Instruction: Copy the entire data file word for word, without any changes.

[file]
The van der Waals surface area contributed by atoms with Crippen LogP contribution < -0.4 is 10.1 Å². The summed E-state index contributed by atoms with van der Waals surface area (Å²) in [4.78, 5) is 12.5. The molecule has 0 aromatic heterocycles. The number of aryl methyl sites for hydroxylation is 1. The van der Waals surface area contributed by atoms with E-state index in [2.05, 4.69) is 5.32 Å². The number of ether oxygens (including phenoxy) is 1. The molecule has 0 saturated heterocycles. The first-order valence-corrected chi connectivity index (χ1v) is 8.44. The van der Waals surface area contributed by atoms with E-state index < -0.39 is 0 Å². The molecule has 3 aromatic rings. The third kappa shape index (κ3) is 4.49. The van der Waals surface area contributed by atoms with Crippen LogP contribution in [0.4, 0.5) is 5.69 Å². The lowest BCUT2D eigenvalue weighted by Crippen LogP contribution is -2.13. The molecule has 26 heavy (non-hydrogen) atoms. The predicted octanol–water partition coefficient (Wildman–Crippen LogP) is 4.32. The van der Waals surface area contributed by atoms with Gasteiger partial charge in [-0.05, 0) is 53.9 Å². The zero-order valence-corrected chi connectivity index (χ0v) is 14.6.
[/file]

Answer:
The van der Waals surface area contributed by atoms with Crippen LogP contribution < -0.4 is 10.1 Å². The summed E-state index contributed by atoms with van der Waals surface area (Å²) in [4.78, 5) is 12.5. The molecule has 0 aromatic heterocycles. The number of aryl methyl sites for hydroxylation is 1. The van der Waals surface area contributed by atoms with E-state index in [2.05, 4.69) is 5.32 Å². The number of ether oxygens (including phenoxy) is 1. The molecule has 0 saturated heterocycles. The first-order valence-corrected chi connectivity index (χ1v) is 8.44. The van der Waals surface area contributed by atoms with E-state index < -0.39 is 0 Å². The molecule has 3 aromatic rings. The third kappa shape index (κ3) is 4.49. The van der Waals surface area contributed by atoms with Crippen LogP contribution in [0.4, 0.5) is 5.69 Å². The lowest BCUT2D eigenvalue weighted by Crippen LogP contribution is -2.13. The molecule has 26 heavy (non-hydrogen) atoms. The predicted octanol–water partition coefficient (Wildman–Crippen LogP) is 4.32. The van der Waals surface area contributed by atoms with Gasteiger partial charge in [-0.05, 0) is 53.9 Å². The zero-order valence-corrected chi connectivity index (χ0v) is 14.6.